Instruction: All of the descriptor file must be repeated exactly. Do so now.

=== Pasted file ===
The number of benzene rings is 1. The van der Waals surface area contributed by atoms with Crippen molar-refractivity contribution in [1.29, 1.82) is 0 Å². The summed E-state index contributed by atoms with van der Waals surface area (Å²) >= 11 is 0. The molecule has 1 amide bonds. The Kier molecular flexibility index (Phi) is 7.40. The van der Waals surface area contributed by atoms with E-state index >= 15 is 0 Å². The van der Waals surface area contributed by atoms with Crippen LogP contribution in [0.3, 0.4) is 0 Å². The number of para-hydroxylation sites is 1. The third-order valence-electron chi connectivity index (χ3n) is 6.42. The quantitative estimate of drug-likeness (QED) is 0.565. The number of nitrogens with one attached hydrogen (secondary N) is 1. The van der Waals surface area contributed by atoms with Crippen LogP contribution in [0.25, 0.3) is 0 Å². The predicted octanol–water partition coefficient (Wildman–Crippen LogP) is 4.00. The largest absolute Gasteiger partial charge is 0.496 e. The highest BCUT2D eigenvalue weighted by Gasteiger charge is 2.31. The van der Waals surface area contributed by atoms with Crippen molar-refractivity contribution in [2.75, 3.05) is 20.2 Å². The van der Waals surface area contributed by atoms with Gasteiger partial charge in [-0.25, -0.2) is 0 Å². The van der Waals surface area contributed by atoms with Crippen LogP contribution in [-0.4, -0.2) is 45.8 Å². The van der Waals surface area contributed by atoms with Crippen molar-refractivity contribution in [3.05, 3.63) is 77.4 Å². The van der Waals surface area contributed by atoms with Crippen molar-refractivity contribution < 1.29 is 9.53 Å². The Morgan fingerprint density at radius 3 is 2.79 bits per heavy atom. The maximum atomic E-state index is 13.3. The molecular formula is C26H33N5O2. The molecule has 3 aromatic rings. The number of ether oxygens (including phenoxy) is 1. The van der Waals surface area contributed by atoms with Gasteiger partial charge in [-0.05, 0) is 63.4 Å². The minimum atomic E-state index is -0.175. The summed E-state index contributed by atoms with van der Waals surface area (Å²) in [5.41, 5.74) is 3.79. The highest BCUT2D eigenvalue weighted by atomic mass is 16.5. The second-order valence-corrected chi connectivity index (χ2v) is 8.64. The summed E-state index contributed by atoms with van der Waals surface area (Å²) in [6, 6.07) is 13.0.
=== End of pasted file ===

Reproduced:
The number of benzene rings is 1. The van der Waals surface area contributed by atoms with Crippen molar-refractivity contribution in [1.29, 1.82) is 0 Å². The summed E-state index contributed by atoms with van der Waals surface area (Å²) >= 11 is 0. The molecule has 1 amide bonds. The Kier molecular flexibility index (Phi) is 7.40. The van der Waals surface area contributed by atoms with E-state index >= 15 is 0 Å². The van der Waals surface area contributed by atoms with Crippen LogP contribution in [0.3, 0.4) is 0 Å². The number of para-hydroxylation sites is 1. The third-order valence-electron chi connectivity index (χ3n) is 6.42. The quantitative estimate of drug-likeness (QED) is 0.565. The number of nitrogens with one attached hydrogen (secondary N) is 1. The van der Waals surface area contributed by atoms with Crippen LogP contribution in [0.25, 0.3) is 0 Å². The predicted octanol–water partition coefficient (Wildman–Crippen LogP) is 4.00. The largest absolute Gasteiger partial charge is 0.496 e. The highest BCUT2D eigenvalue weighted by Gasteiger charge is 2.31. The van der Waals surface area contributed by atoms with Crippen molar-refractivity contribution in [2.75, 3.05) is 20.2 Å². The van der Waals surface area contributed by atoms with Gasteiger partial charge in [-0.25, -0.2) is 0 Å². The van der Waals surface area contributed by atoms with Crippen LogP contribution in [-0.4, -0.2) is 45.8 Å². The van der Waals surface area contributed by atoms with Crippen molar-refractivity contribution in [3.05, 3.63) is 77.4 Å². The van der Waals surface area contributed by atoms with Crippen molar-refractivity contribution < 1.29 is 9.53 Å². The Morgan fingerprint density at radius 3 is 2.79 bits per heavy atom. The maximum atomic E-state index is 13.3. The molecular formula is C26H33N5O2. The molecule has 3 aromatic rings. The number of ether oxygens (including phenoxy) is 1. The van der Waals surface area contributed by atoms with Gasteiger partial charge in [-0.05, 0) is 63.4 Å². The minimum atomic E-state index is -0.175. The summed E-state index contributed by atoms with van der Waals surface area (Å²) in [5.41, 5.74) is 3.79. The highest BCUT2D eigenvalue weighted by atomic mass is 16.5. The second-order valence-corrected chi connectivity index (χ2v) is 8.64. The summed E-state index contributed by atoms with van der Waals surface area (Å²) in [6, 6.07) is 13.0.